From June 1-30, the Kindle edition of my 2004 novel THE WALK sold 444 copies @ $1.89 each, for $302.67 in royalties. As of today, I have sold 37 more copies for a royalty of $24.78 (I also raised the price a dime to $1.99 for the heck of it).
The book was also available on Smashwords, where I sold one copy, and Scribed, where I sold two copies, for combined royalties of about $4. Hoo-hah.
I have since pulled the book from both Smashwords and Scribd so that it's exclusively available on the Kindle. I've done that as part of a promotional effort by Amazon that will roughly coincide with the release Tuesday of the Kindle edition of my new MONK novel, MR. MONK AND THE DIRTY COP (I'll talk more about that in a later post).
I also released a collection of previously published shorts stories that I packaged for the Kindle under the title THREE WAYS TO DIE. I sold 54 copies @ 99 cents, earning a royalty of $18.90. I sold one copy of the collection on Scribd and none on Smashwords. It remains available on all three services.
The only promotion I have done for these books are posts on this blog, my Facebook page, Twitter, and a few Amazon Kindle forums.
I haven't spent a dime on this…but I have spent time.
What have I learned?
Well, there's money to be made from your out-of-print work. Not a lot, but it's found money. THE WALK wasn't earning anything for me anymore and now it is. Pretty soon, it will have earned enough to buy myself a Kindle.
I wouldn't write an original novel for the Kindle. It just doesn't make any financial sense. But if you have an out-of-print novel, and you happen to have the copy-edited manuscript sitting on your hard-drive, it makes more sense to re-publish it for the Kindle than have it brought back in print for free as a POD title through the Authors Guild. You won't get rich doing this…but it also won't cost you anything. In essense, you have absolutely nothing to lose. And if the Kindle edition sells in huge numbers, it might help get your book back-in-print (though I haven't heard about this ever happening for anyone). On the other hand, it could also limit your agent's efforts to sell other print editions of the book…which is why I haven't posted THE MAN WITH THE IRON-ON BADGE on Kindle, even though it is now out-of-print in hardcover.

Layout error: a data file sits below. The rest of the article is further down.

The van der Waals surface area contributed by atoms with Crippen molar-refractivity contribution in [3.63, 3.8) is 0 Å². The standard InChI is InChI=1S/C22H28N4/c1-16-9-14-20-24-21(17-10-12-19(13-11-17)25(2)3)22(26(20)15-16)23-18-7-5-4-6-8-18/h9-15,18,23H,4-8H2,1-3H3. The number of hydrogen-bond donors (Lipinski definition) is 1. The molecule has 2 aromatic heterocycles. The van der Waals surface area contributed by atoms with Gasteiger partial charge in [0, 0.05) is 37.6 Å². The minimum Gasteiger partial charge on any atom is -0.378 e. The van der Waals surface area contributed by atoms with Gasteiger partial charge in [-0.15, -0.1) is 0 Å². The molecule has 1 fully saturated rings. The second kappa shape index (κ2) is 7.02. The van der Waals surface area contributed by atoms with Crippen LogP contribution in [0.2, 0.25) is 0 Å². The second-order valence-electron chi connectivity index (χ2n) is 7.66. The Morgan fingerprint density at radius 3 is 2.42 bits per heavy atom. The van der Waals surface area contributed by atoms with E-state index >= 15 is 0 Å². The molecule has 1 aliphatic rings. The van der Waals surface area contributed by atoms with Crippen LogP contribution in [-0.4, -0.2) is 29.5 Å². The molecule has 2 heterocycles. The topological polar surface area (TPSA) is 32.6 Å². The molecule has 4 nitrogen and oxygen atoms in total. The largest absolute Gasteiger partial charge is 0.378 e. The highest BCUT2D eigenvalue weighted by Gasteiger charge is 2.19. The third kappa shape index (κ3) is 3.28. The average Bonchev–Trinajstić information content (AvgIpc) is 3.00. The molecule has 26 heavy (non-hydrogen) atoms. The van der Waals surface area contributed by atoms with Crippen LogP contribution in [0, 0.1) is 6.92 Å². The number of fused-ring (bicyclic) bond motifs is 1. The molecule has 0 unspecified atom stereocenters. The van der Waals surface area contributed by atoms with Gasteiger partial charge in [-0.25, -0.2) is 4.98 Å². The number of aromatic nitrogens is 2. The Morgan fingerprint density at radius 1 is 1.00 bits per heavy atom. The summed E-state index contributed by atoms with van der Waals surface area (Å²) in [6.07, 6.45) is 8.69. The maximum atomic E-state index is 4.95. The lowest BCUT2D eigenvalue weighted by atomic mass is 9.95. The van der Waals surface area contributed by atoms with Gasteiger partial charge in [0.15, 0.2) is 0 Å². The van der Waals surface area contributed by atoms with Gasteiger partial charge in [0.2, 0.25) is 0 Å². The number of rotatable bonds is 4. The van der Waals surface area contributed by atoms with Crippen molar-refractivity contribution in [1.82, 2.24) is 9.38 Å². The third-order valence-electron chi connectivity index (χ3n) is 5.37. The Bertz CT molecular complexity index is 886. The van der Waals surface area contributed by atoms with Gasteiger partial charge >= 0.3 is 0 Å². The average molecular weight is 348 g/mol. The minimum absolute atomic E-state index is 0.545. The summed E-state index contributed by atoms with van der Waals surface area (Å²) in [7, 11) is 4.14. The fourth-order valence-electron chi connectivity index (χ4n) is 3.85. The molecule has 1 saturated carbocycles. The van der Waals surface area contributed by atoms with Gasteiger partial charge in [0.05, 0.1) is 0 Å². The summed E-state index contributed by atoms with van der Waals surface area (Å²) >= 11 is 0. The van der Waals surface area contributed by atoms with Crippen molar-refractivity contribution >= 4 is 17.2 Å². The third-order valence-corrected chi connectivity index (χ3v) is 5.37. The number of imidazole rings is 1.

I think there's no real money in "self-publishing" original novels to the Kindle if you aren't already an established name (which both Joe Konrath and John August are). You won't sell much, if anything, because you don't have a strong platform from which to promote your work. I'm not famous, but at least I have a little more recognition than your typical, unpublished author…and my Kindle sales so far aren't phenomenal or particularly lucrative. You could argue that THREE WAYS TO DIE is essentally a self-published, original novella…and it has tanked. I've sold 55 copies @ 99 cents each in total across all three web platforms this month for a royalty of less than $20. (Joe has an excellent post about the pros and cons of self-publishing here)
The one big advantage the Kindle platform has for self-publishing is that it's free and puts your book on the best bookselling website on the planet. And It cuts the predatory, vanity presses with their outrageous fees out of the picture entirely. Good riddance!
The "publishing" aspect of making your book available for the Kindle is not as easy as it seems at first. My manuscripts looked fine in the "preview" on the publishing page but turned out to be filled with formatting errors when actually seen on the Kindle. It took me a lot of time, and the generous assistance of some Kindle owners, to clean the manuscripts up.
Smashwords and Scribd are also very easy to publish to…perhaps easier than Amazon…but if my experience (and Joe Konrath's) are any indication, your sales will be pitiful to non-existent. They just aren't in the game yet. Then again, they are free…so it costs you nothing to make your books available there as well. Just don't expect to make any money off of it.
So is this the future of publishing?
I don't think so…the money just isn't there yet for authors or publishers. That's not to say it won't be in the future if the price-point for the Kindle, and products like it, drops considerably and millions of people buy them.
Is it the future of self-publishing?
Perhaps. It certainly has the benefit of being free to the author…at least for now. But actually selling copies will be a huge challenge. And in a broader sense, if there's a deluge of horrendous, self-published crap on the Kindle, it could actually turn readers away from risking money, even a few cents, on authors they aren't already familiar with.
Right now the Kindle is a novelty, and users are eager for content…they're grabbing whatever they can, especially if it's under a buck or free… but if they get burned too many times by garbage, they'll be a lot more discerning about what they download, even for nothing.
That said, there are some unknown, self-published authors who are making decent money selling books on the Kindle…and I've interviewed a few of them for an article in an upcoming issue of the Novelists Inc newsletter (www.ninc.com). I believe, and so do many of them, that they are the exceptions rather than the rule. I'll share some of their experiences here at a later date.
I'll also report back on how THE WALK continues to fare as a Kindle edition.